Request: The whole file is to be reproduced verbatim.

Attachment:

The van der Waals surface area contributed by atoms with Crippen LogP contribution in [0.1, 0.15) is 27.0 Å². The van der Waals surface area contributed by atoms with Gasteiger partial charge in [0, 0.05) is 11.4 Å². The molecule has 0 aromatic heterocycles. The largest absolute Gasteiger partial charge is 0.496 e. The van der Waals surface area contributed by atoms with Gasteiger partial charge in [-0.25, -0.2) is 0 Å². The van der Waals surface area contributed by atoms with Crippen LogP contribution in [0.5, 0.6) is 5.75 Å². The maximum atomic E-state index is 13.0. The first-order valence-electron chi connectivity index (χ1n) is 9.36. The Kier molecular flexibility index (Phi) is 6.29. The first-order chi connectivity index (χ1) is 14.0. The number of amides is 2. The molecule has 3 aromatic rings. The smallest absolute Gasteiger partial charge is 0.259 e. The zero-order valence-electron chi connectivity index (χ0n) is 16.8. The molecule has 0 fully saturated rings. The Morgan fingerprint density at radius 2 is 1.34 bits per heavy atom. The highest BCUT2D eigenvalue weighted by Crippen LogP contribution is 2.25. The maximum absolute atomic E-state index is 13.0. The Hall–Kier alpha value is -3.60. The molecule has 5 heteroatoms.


The van der Waals surface area contributed by atoms with Crippen LogP contribution in [0.1, 0.15) is 27.0 Å². The van der Waals surface area contributed by atoms with Gasteiger partial charge in [0, 0.05) is 11.4 Å². The molecule has 0 aromatic heterocycles. The largest absolute Gasteiger partial charge is 0.496 e. The van der Waals surface area contributed by atoms with Gasteiger partial charge in [-0.25, -0.2) is 0 Å². The van der Waals surface area contributed by atoms with Crippen LogP contribution in [0.5, 0.6) is 5.75 Å². The maximum atomic E-state index is 13.0. The first-order valence-electron chi connectivity index (χ1n) is 9.36. The Kier molecular flexibility index (Phi) is 6.29. The first-order chi connectivity index (χ1) is 14.0. The number of amides is 2. The molecule has 3 aromatic rings. The smallest absolute Gasteiger partial charge is 0.259 e. The zero-order valence-electron chi connectivity index (χ0n) is 16.8. The molecule has 0 fully saturated rings. The Morgan fingerprint density at radius 2 is 1.34 bits per heavy atom. The highest BCUT2D eigenvalue weighted by Crippen LogP contribution is 2.25. The maximum absolute atomic E-state index is 13.0. The Hall–Kier alpha value is -3.60. The molecule has 5 heteroatoms.